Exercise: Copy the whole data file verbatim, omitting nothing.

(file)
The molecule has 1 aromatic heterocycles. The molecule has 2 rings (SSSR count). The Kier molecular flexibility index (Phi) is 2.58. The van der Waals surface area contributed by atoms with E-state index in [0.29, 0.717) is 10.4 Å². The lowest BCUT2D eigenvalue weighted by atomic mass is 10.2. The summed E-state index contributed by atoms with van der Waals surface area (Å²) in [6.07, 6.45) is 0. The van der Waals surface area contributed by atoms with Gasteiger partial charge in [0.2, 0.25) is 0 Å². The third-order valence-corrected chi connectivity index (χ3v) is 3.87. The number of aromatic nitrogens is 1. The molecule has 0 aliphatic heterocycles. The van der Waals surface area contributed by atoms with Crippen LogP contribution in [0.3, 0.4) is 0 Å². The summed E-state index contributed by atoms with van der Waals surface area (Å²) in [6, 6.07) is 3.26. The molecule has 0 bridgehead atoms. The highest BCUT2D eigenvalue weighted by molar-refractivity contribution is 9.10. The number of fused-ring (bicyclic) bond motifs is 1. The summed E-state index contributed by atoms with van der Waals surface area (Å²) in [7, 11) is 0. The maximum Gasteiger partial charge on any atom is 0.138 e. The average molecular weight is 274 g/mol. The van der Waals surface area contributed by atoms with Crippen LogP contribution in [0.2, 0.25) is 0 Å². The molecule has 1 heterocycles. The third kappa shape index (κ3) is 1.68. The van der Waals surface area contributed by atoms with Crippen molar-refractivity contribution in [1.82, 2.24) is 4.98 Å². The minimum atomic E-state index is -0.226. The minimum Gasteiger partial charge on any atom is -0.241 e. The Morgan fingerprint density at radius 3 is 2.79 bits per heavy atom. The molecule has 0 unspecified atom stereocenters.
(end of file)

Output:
The molecule has 1 aromatic heterocycles. The molecule has 2 rings (SSSR count). The Kier molecular flexibility index (Phi) is 2.58. The van der Waals surface area contributed by atoms with E-state index in [0.29, 0.717) is 10.4 Å². The lowest BCUT2D eigenvalue weighted by atomic mass is 10.2. The summed E-state index contributed by atoms with van der Waals surface area (Å²) in [6.07, 6.45) is 0. The van der Waals surface area contributed by atoms with Gasteiger partial charge in [0.2, 0.25) is 0 Å². The third-order valence-corrected chi connectivity index (χ3v) is 3.87. The number of aromatic nitrogens is 1. The molecule has 0 aliphatic heterocycles. The van der Waals surface area contributed by atoms with Crippen LogP contribution in [0.3, 0.4) is 0 Å². The summed E-state index contributed by atoms with van der Waals surface area (Å²) in [6, 6.07) is 3.26. The molecule has 0 bridgehead atoms. The highest BCUT2D eigenvalue weighted by molar-refractivity contribution is 9.10. The number of fused-ring (bicyclic) bond motifs is 1. The summed E-state index contributed by atoms with van der Waals surface area (Å²) in [7, 11) is 0. The maximum Gasteiger partial charge on any atom is 0.138 e. The average molecular weight is 274 g/mol. The van der Waals surface area contributed by atoms with Crippen LogP contribution in [0.2, 0.25) is 0 Å². The molecule has 1 heterocycles. The third kappa shape index (κ3) is 1.68. The van der Waals surface area contributed by atoms with Crippen molar-refractivity contribution in [1.82, 2.24) is 4.98 Å². The minimum atomic E-state index is -0.226. The minimum Gasteiger partial charge on any atom is -0.241 e. The Morgan fingerprint density at radius 3 is 2.79 bits per heavy atom. The molecule has 0 unspecified atom stereocenters.